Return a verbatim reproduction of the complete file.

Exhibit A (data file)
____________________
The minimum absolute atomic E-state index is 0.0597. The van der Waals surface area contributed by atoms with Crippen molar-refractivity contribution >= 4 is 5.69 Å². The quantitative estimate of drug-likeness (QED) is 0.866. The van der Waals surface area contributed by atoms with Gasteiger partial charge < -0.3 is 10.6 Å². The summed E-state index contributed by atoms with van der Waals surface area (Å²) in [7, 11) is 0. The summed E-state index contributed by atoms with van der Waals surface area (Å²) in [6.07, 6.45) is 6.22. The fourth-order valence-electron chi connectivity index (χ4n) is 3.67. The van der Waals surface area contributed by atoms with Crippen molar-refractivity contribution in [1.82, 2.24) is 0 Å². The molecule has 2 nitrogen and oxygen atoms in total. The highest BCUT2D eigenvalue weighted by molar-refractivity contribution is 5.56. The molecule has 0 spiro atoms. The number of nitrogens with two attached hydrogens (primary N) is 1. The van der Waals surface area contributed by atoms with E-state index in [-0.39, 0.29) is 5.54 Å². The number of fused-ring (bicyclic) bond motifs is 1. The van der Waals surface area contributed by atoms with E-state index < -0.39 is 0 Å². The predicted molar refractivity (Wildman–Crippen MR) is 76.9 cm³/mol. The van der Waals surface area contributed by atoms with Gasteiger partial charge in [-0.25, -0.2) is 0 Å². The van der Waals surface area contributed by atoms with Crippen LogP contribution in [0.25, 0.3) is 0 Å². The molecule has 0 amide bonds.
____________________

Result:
The minimum absolute atomic E-state index is 0.0597. The van der Waals surface area contributed by atoms with Crippen molar-refractivity contribution >= 4 is 5.69 Å². The quantitative estimate of drug-likeness (QED) is 0.866. The van der Waals surface area contributed by atoms with Gasteiger partial charge < -0.3 is 10.6 Å². The summed E-state index contributed by atoms with van der Waals surface area (Å²) in [7, 11) is 0. The summed E-state index contributed by atoms with van der Waals surface area (Å²) in [6.07, 6.45) is 6.22. The fourth-order valence-electron chi connectivity index (χ4n) is 3.67. The van der Waals surface area contributed by atoms with Crippen molar-refractivity contribution in [1.82, 2.24) is 0 Å². The molecule has 2 nitrogen and oxygen atoms in total. The highest BCUT2D eigenvalue weighted by molar-refractivity contribution is 5.56. The molecule has 0 spiro atoms. The number of nitrogens with two attached hydrogens (primary N) is 1. The van der Waals surface area contributed by atoms with E-state index in [-0.39, 0.29) is 5.54 Å². The number of fused-ring (bicyclic) bond motifs is 1. The van der Waals surface area contributed by atoms with E-state index < -0.39 is 0 Å². The predicted molar refractivity (Wildman–Crippen MR) is 76.9 cm³/mol. The van der Waals surface area contributed by atoms with Gasteiger partial charge in [-0.25, -0.2) is 0 Å². The van der Waals surface area contributed by atoms with Crippen LogP contribution in [0.25, 0.3) is 0 Å². The molecule has 0 amide bonds.